Behavioral and Emotional Problems in Big Cat Hybrids

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Someone shortly discusses the potential behavioral and emotional problems these rare cat hybrids encounter. They are entirely artificial; mating between lions and tigers doesn’t occur in the bush because they do not co-exist in the same habitat.

The issues arise because the cats are of mixed origin. The captive breeders of ligers and tigons combine the vocalizations, general behavior (such as enjoying water and swimming), and the ability to climb trees of the two very different cats.

The lion lives in pride and is inherently friendly, while the tiger is isolated. The tiger likes water and is a swimmer. They can stay in the water all day. The lion can swim and will cross rivers for a reason but is less excited about the river. 

The lion lives in semi-desert and desert habitats and does not stay in the water all day to cool off as the tiger does. The tiger will climb a tree when required, whereas Leos are climbers. These are pretty significant differences.

It was recorded that the female parent of a big cat hybrid such as a leopon (leopard and lioness) is distressed by her cub's desire to play in the water and climb trees. These qualities are inherited from the father - tigons like water, just like their tiger father, which may make the lion mother emotional.

The issue is that the half-caste cat may have a completely different personality to its parent in different ways and in terms of being social or solitary.

Cross-breeding for Rare Traits and Colors

Distinctive colors in big cats, such as white lions and white tigers, result from genetic mutations. These big cats are not albinos, nor are they separate sub-species. The cats are inbred to produce cubs with these traits, which means they have been propagated with genetically closely related tigers. Consequently, they may suffer severe genetic abnormalities and other serious health problems.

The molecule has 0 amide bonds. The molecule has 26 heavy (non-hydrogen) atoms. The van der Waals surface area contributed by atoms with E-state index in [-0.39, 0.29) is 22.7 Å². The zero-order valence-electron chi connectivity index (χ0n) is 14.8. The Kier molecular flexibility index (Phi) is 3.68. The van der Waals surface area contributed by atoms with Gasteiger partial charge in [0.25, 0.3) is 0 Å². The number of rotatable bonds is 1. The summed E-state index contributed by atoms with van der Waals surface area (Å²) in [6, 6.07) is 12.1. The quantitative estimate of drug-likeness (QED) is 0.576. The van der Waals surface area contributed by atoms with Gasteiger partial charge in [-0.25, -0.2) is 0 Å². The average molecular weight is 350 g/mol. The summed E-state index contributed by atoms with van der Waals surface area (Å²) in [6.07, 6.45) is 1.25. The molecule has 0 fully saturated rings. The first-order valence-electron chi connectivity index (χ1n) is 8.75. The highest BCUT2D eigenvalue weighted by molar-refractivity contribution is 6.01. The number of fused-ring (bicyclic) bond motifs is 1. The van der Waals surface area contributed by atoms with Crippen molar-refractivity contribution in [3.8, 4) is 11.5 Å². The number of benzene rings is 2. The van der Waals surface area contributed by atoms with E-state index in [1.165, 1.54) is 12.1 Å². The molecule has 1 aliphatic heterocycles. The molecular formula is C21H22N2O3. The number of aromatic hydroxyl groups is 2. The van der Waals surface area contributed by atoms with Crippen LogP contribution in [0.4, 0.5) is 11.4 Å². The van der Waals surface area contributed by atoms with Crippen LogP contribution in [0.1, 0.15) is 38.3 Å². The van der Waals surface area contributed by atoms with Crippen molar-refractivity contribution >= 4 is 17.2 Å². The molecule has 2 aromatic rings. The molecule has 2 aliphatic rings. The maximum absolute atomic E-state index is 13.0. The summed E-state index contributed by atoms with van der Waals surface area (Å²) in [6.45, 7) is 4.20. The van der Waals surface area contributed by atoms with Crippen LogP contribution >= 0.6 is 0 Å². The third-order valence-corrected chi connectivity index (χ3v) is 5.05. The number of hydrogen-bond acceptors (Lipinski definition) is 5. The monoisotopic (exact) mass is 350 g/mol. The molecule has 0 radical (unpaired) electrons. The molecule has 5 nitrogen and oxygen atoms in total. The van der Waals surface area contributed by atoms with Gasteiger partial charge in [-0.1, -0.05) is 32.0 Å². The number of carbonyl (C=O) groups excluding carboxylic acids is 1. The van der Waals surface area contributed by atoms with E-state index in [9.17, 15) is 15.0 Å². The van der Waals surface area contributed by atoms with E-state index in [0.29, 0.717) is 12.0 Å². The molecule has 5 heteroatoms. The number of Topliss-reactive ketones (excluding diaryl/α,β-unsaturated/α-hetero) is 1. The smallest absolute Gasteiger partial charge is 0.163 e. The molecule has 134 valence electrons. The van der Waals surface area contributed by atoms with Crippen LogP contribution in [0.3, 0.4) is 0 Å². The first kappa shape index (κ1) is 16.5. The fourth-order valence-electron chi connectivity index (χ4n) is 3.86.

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Unlike white tigers, a dual recessive gene carried by a small fraction of tigers motives partial loss of pigmentation in an animal, leading to white fur. White tigers are rarely found in the wild because both parents must possess this uncommon recessive gene. All white tigers in the zoo today are the outcome of inbreeding.

White lions and white tigers are found in zoos, magic shows, circuses, traveling shows, and roadside attractions, and they belong to private owners.

Conservation Value

Captive-bred white lions and white tigers serve no education or conservation purpose. However, exhibitors deceive the world into believing there is a need to preserve them. This impedes efforts to inform the public about the challenges of conserving big cats in the wild. 

About 4,000 tigers are in their home ranges, and the lion populations are gradually decreasing.

Generally, big cats hybrid has no educational or conservation value. Like white lions and white tigers, they are bred solely for profit.

Welfare and Health Problems

Cross-breeding big cat species compromises animal welfare and health by raising the chances of medical conditions, infection, and premature death. 

Cross-breeding big cat species have severe negative health impacts, including high neonatal mortality, cancer, neurological defects, sterility, genetic abnormalities, arthritis, gigantism, organ failure, and unsustainable growth. 

Ligers are prone to gigantism and experience diminished life span, conflicting instincts, arthritis, cancer, and various diseases. Tigons mostly don't survive infancy. They also have an elevated risk of neurological defects, dwarfism, congenital disabilities, depression, and immune deficiencies.

The continuous inbreeding of big cats causes genetic crises to be heightened and accumulate, leading to high mortality rates and disabilities. For instance, in white tigers, cross-breeding has led to facial malformations, cleft palate, hip dysplasia, spinal deformities, immune deficiency, strabismus (crossed eyes), clubbed feet, retinal degeneration, etc.


At times, the females of both hybrid species (tigons and ligers) are not sterile, which means they can reproduce. Fundamentally, this is fifty percent of the time. These females are cross-bred back to either a tiger or a lion to create another hybrid species.

Conclusively, little research has been conducted to determine whether all the points above are true or false. Nonetheless, the decision to cross-breed these creatures solely for our amusement and entertainment when their parent cats are getting extinct in the wild seems a terrible, selfish excuse. It is wicked to both the parent species and its hybrid offspring, and nothing is enchanting. In a nutshell, by breeding tigons and ligers, the propagators attempt to downplay God by creating potentially unhealthy, unstable beasts while ignoring the will of those already endangered.